Experienced travelers check their baggage and follow the signs toward airport security. They step into a short and swiftly moving line, drop laptop-laden carry-on bags onto a conveyor belt, keep their shoes and belts on, and walk quickly through a metal detector.
This is no time-warp back to 2000. It's the Transportation Security Administration PreCheck system, a multi-level screening system that checks low-risk, high-frequency travelers separately and grants them a fast pass at the airport. The program aims to replace America's old notion of one-size-fits-all screening in favor of informed profiling, an effort to both reduce wait times and improve safety.
The TSA PreCheck system represents a new model for how the government protects US air travellers. In the anxious days after 9/11, lawmakers wanted a system to maximize security, so the airport screening system assumed no traveler was above suspicion. TSA workers would screen a family of four with a well-documented, law-abiding background with the same rigor as a new traveler with no known history.
But research conducted on the TSA security system has suggested this was not only unnecessary, it offers less protection.
"If you screen everybody the same, you're actually making the system less secure, even though it doesn't look that way," says Sheldon Jacobson, a computer scientist and professor at the University of Illinois, Urbana-Champaign, who created some of the research upon which the TSA PreCheck program is based.
Security screeners search among passengers for the small percentage who want to cause harm, not unlike searching for the proverbial needle in a haystack. A PreCheck system essentially splits the haystack, Dr. Jacobson says, telling TSA screeners which half has been searched already. Since screeners have limited time with travelers, they can work more effectively by checking fewer straws.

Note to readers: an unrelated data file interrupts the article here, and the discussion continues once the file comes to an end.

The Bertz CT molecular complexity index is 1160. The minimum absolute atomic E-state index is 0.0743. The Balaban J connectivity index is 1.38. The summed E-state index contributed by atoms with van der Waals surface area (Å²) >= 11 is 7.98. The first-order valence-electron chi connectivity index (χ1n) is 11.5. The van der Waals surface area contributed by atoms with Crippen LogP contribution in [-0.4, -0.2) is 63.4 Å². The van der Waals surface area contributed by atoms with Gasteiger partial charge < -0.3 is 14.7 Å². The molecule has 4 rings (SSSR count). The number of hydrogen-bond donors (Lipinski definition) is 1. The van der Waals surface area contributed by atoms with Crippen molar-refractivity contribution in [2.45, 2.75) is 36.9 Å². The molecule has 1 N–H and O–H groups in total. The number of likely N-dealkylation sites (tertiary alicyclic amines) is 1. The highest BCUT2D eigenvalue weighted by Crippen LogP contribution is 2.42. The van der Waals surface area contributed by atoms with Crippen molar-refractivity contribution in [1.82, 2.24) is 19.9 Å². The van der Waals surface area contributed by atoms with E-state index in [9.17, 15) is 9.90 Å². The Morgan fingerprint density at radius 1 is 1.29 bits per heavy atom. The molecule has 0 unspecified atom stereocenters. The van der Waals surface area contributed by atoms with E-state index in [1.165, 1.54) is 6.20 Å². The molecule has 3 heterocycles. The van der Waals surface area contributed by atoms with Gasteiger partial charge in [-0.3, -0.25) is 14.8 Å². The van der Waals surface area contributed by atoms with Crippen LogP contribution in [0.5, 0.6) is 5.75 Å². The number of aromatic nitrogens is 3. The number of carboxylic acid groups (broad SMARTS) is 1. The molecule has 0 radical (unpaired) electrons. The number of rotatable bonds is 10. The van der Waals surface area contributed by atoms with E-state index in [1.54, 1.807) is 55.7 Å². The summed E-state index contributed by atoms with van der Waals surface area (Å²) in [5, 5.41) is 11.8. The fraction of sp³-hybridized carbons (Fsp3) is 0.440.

"Because you are using resources inappropriately, you are actually opening up very small holes, and if you have enough people trying to penetrate the system, those small holes can eventually create an opportunity for an incident," he says.
Other studies have shown further benefits to making airport security screening more convenient. Research by Daniel Simon, a microeconomics professor at Indiana University, and his colleagues suggested that because travelers turned to driving over flying after 9/11, the number of car accidents increased because more Americans took to the road.
"We find, in total, about 1,200 additional driving deaths attributed to the effect of 9/11, due to some combination of fear and/or inconvenience associated with the flying process," Dr. Simon says.
The effect dissipated by the end of 2002, but it shows the importance of considering the unintended side effects of a security policy, Simon says.
"While there have been terrorist events and scares, most of them have not been in the US, and the number of terrorist deaths in the US has thankfully been comparatively low," Simon says. "It's so much lower than motor vehicle fatalities."